Understanding Aperture

Wait bigger is smaller? and is it wide open or not?

When I was first learning photography aperture completely boggled my mind. People were always talking about getting a “fast lens” and how Canon’s 50mm f-1.4 was a must have for any photographer. Without a clue I went out and bought the lens and started shooting. Ironically this is still my favorite lens in my kit today, nearly 8 years later.

First let’s get a couple of things straight, when people are talking about a “fast lens” they aren’t typically talking about autofocus or how quickly the lens attaches to the camera, they are typically talking about aperture. People also use the term “wide lens.” I’ve found that “wide” is less commonly used probably because it could also reference the focal length. People use the word “fast” because a lens with a wider (wide) maximum aperture is capable of achieving the same exposure as a lens at a similar focal length with a higher (faster) shutter speed.

When it comes to aperture “bigger is smaller.” Meaning that the larger the number, the smaller the aperture. When you have a smaller aperture the lens lets in less light.

The definition of “aperture” is: a hole or gap. When it comes to a lens aperture is the hole that allows light to flow through the lens and onto the sensor/film of the camera. In the early film days aperture was manually controlled on the lens. Now it is all controlled digitally through buttons and dials directly on the camera, the lens has a small chip inside that receives the message from the camera and relays that to the aperture blades which open or close to create the desired aperture within the lens.

For the camera’s autofocus system to work properly the lens moves the aperture blades out of the way leaving the lens “wide open” so that the maximum amount of light can reach the sensor to allow the autofocus system the best odds of getting it right. When you pull the shutter release button the aperture blades move into place to reach the desired aperture that was set in the camera for the duration of the exposure. After the exposure the lens goes back to wide open. DSLR’s have an exposure simulation button, typically on the front of the camera near the lens, pressing this button will put the aperture blades into place as you look through the viewfinder giving you an idea of the amount of light the camera will see during the exposure.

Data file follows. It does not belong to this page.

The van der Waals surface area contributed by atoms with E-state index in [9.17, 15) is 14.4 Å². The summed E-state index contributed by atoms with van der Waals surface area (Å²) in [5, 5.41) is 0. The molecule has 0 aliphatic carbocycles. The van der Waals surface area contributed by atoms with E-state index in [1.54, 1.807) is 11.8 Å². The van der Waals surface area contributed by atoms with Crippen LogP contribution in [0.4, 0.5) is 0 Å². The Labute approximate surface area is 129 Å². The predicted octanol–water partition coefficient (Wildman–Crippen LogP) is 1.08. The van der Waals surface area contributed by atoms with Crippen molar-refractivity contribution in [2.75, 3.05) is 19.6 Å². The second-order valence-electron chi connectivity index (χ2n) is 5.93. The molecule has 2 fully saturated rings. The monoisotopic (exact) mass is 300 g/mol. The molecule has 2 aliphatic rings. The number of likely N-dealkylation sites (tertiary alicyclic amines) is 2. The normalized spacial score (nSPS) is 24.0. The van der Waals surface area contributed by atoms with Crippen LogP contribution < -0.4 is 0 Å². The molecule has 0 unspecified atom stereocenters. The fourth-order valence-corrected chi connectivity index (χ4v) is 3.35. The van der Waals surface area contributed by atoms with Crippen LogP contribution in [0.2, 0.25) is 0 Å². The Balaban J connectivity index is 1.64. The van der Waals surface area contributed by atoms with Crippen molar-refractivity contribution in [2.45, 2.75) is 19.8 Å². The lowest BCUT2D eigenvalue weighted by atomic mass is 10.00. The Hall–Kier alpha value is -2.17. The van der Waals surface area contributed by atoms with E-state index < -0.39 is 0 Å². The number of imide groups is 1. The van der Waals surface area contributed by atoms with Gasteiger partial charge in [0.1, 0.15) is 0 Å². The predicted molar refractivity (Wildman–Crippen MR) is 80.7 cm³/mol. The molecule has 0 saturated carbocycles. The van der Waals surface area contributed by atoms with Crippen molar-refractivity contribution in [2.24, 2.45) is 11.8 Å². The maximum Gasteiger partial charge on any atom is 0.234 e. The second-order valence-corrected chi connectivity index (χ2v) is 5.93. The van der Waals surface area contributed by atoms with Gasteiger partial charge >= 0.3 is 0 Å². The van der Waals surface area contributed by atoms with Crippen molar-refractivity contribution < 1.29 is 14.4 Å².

Aperture is the element of the process that controls depth of field. When you look at an image some of them are tack sharp from the foreground all the way to the background and some of them have a dreamy blurred out foreground or background. This effect is controlled by aperture. As you let more light in by changing the aperture (smaller number, larger hole) less of the image becomes in focus.

The reason that the images becomes sharper as you allow less light in is because when you use a lens wide open, or near wide open, a ton of light is pouring through. Lenses are not perfect so a lot of the light around the edges of the lens is just a wash and not perfectly controlled, which gives that nice blurred area around your focus point. As you make the aperture smaller (increase the number) it blocks off the edges of the lens and gives you a more focussed light which in turn creates a sharper image. Each lens does have a sweet spot however. There comes a point when you start getting softness from making the aperture too small. This varies from lens to lens and takes experimenting to figure out. Typically to get an entire frame in sharp focus I use an aperture between 11 and 16 which varies based on the focal length. The images below show various apertures and their effect on the focus of the image. All of the images were shot with a 50mm lens. As you can see in the beginning just the edge of the telephone pole is in focus. As we progress from an aperture of 1.4 to an aperture of 22 more and more of the image comes into focus and by the end of it even the electrical boxes behind the eaves pout are starting to become sharp.

So what do the numbers mean?

The F-stop is the ratio of the lens focal length to the diameter of the aperture, or pupil. One F-Stop is defined as a factor of 2 in light intensity. Therefore if you decrease your aperture by 1 stop you let in twice as much light, if you increase by 1 stop you allow half as much light. In practice an aperture of 1.4 allows in twice as much light as an aperture of 2. The most common whole stops in photography are: 1.4, 2, 2.8, 4, 5.6, 8, 11, 16, 22 as demonstrated in the gallery above. It is important to note that cameras often allow the aperture to be adjusted in fractional increments of a whole stop, typically 1/3 or 1/2.

Since the aperture is proportional to focal length it is not a constant diameter, a 50mm lens will need a larger opening to achieve an aperture of 2.8 than a 24mm lens. This is the reason that some zoom lenses have a variable aperture as the lens zooms.

Thanks for reading, have a great day!


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